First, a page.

A flat one is about £135 as I type this….
In general it is true that you want pretty firm and secure lines under the boat to stop your cover pooling – it is especially true for flat covers. For a decade we just had plain lines that we used to tie, and to be honest they worked OK but were a bit fiddly to tie really tight. At our club, two types of clip are common.
This is the first and very common type. The strap is a preset length, and the two plastic ends clip quickly together. I think this is great and very convenient. I’m not sure that they stay 100% tight though. Maybe they slip when left alone, or maybe as one does them up they give a little – so you do see some in the boat park a bit too slack. That’s when the trouble starts….
We have this second type. It takes a few seconds longer to do up, but at least you do know that you leave it firm and tight every time you leave the boat. Once you have threaded the loose end of the strap through the buckle, you just give it a tug and it self locks very effectively. So look for these especially on a flat cover…..
We like to get something like 5-7 years out of our cover, so we live with it a long time. There are a couple of simple things that make living with it easier and less hassle.
I got fed up with the normal nylon clips at the shrouds snapping off. Maybe it is the load, or the UV or something – but they don’t often last as long as the cover – and I like the skirt string really tight.
So we immediately replaced ours each side with two small stainless englefield clips (see photo).
They are very quick to use, and cost less than a pound I think. Next time you have something on mail order from P&B, just get them to include two pairs of these so you don’t pay extra postage.
We like to cover up while trailing. The boom cannot be trailed across stern and fore decks – it has to be stowed away. So you simply tie the normal mast loop up to the horizontal mast to “dome” the cover. However, we find that in very heavy rain, the cover can still start to puddle over the helmsman’s cockpit. On this cover, we asked the maker to add a second loop (see photo) over the rear cockpit. We secure that up to the mast in its trailing position and that seems to work a treat…..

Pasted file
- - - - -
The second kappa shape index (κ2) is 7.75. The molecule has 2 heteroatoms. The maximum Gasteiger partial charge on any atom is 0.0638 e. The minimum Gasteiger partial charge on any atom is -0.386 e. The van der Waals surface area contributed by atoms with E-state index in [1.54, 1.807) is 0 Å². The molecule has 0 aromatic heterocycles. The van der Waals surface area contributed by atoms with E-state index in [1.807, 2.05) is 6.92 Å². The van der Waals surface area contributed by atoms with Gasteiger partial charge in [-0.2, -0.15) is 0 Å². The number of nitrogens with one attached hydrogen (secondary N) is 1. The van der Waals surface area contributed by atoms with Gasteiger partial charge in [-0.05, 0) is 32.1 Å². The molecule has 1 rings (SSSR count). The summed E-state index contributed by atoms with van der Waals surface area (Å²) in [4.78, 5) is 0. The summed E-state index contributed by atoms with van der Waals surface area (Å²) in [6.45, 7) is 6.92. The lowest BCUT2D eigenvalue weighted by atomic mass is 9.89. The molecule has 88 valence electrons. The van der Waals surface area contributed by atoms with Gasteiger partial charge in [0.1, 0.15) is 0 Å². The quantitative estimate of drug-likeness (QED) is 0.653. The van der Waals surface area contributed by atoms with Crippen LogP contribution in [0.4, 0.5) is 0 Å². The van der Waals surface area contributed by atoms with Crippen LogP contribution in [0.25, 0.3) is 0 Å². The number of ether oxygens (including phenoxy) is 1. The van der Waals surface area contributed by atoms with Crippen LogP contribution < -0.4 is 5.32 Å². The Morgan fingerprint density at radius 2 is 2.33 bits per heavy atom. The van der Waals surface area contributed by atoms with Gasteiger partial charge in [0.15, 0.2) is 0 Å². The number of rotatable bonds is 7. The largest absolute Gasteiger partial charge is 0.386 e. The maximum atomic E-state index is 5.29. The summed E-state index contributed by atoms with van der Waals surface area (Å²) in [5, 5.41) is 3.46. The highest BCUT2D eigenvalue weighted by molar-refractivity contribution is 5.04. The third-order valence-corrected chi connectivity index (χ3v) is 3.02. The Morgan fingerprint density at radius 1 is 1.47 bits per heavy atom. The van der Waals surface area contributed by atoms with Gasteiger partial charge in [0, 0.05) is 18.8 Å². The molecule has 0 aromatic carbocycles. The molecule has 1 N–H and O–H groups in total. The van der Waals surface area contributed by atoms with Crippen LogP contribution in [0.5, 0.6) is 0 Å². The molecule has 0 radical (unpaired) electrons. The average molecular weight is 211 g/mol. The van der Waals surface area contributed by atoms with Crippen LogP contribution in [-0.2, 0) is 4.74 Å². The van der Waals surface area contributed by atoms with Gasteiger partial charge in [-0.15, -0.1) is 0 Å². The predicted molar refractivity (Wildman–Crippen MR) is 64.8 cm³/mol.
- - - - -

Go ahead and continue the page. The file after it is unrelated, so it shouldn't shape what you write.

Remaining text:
You’ve chosen a flat cover for your new FF?… Do we have any tips to keep everything smart??
You can get a mini boom-up effect by ensuring your boom sits firmly and reasonably centrally from stern deck to fore deck. We sit ours in polystyrene pads at each end – just cut from the last electrical product to be delivered at home. A couple of the teams use old drain pipe, windsurfer masts and that kind of thing… It is surprising though the number of Datchet members who leave it at that or just slackly attach the main halyard to stop the halyard flapping around….
Most flat covers, like this one, have a central loop to cause a “dome” effect and held stop puddles forming over the cockpit. We have a stop knot on the main halyard to get the length right, and the halyard has a loop at the masthead end. Then we just have a short piece of blue line attached top the cover loop. We tie this to the halyard end as the last thing we do when putting the boat to bed.
If the bottom straps are tight, then you get no puddling…..
So you’ve bought your first ‘new’ Flying Fifteen and brought it back to the Club…!! Everything looks in great condition, but the previous owner had been shy about replacing the cover before sale. That’s pretty common ….. So in buying a new one, what do you have to consider??
Well, the first obvious thing is the choice of “flat” or “boom up”.
In our fleet, about 1/3 buy boom-up, and 2/3 buy flat covers. On boats I owned previous to Fifteens, I always had a boom-up covers. Now I am a convert to “flat”.
The cover shown here is a typical, and well made P&B product. Looks very fit for purpose – so why did I choose flat? Well, unlike most boats, the Flying Fifteen sits very high on its trailer. We do without any kind of step ladder to get up on the boat, and so it is critical to us to be able to reach over the cover to do it all up after sailing. That gooseneck where the cover has to be secured is a heck of a height above the ground….
The second consideration is “do you want to tow?”. I must admit I have a very strong preference to cover up when I tow. I stow all the sails in the boat and from a security and cleanliness viewpoint, I want the boat covered. That predictates a flat cover, unless you want to own two. The FF has no rudder pintles, so you need to think about how you fix your lightboard. If you don’t cover up, you need a light board on a piece of GRP moulded to fit over the transom. It must be me, but the VC and I have had two of these boards bounce off on long motorway journeys – disaster!
If you have a flat cover, then you get another and I think better, choice. The big cover manufacturers put a pair of loops on the back of the flat covers to securely attach a standard light board. This works very well – and I’ve never had one bounce off….